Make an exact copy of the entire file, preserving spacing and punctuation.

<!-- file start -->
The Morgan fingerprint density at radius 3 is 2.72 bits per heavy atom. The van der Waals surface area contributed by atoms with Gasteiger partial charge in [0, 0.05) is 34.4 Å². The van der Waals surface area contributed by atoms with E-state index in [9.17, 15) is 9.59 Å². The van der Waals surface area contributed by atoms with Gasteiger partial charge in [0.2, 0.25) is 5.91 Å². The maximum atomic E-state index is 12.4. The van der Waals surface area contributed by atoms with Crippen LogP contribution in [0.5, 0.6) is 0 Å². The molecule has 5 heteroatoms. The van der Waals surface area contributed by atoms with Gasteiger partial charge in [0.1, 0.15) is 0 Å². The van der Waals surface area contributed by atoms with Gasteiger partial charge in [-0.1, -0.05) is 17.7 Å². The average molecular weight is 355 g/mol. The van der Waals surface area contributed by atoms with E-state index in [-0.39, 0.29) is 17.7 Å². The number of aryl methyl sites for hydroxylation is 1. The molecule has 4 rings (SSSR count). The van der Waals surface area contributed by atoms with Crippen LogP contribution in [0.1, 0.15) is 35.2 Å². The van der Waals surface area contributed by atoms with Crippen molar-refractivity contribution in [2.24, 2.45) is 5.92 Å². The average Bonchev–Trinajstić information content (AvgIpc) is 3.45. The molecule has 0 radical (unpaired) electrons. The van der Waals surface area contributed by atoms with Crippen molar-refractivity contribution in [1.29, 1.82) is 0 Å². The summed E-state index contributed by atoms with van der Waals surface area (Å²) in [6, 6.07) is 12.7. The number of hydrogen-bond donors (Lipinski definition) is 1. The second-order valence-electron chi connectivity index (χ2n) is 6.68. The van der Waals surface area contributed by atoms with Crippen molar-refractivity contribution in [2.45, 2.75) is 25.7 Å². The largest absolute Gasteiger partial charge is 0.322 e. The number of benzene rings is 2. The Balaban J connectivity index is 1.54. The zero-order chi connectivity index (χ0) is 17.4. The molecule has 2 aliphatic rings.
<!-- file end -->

The Morgan fingerprint density at radius 3 is 2.72 bits per heavy atom. The van der Waals surface area contributed by atoms with Gasteiger partial charge in [0, 0.05) is 34.4 Å². The van der Waals surface area contributed by atoms with E-state index in [9.17, 15) is 9.59 Å². The van der Waals surface area contributed by atoms with Gasteiger partial charge in [0.2, 0.25) is 5.91 Å². The maximum atomic E-state index is 12.4. The van der Waals surface area contributed by atoms with Crippen LogP contribution in [0.5, 0.6) is 0 Å². The molecule has 5 heteroatoms. The van der Waals surface area contributed by atoms with Gasteiger partial charge in [0.1, 0.15) is 0 Å². The van der Waals surface area contributed by atoms with Gasteiger partial charge in [-0.1, -0.05) is 17.7 Å². The average molecular weight is 355 g/mol. The van der Waals surface area contributed by atoms with E-state index in [-0.39, 0.29) is 17.7 Å². The number of aryl methyl sites for hydroxylation is 1. The molecule has 4 rings (SSSR count). The van der Waals surface area contributed by atoms with Crippen LogP contribution in [0.1, 0.15) is 35.2 Å². The van der Waals surface area contributed by atoms with Crippen molar-refractivity contribution in [2.24, 2.45) is 5.92 Å². The average Bonchev–Trinajstić information content (AvgIpc) is 3.45. The molecule has 0 radical (unpaired) electrons. The van der Waals surface area contributed by atoms with Crippen molar-refractivity contribution in [1.29, 1.82) is 0 Å². The summed E-state index contributed by atoms with van der Waals surface area (Å²) in [6, 6.07) is 12.7. The number of hydrogen-bond donors (Lipinski definition) is 1. The second-order valence-electron chi connectivity index (χ2n) is 6.68. The van der Waals surface area contributed by atoms with Crippen molar-refractivity contribution in [2.45, 2.75) is 25.7 Å². The largest absolute Gasteiger partial charge is 0.322 e. The number of benzene rings is 2. The Balaban J connectivity index is 1.54. The zero-order chi connectivity index (χ0) is 17.4. The molecule has 2 aliphatic rings.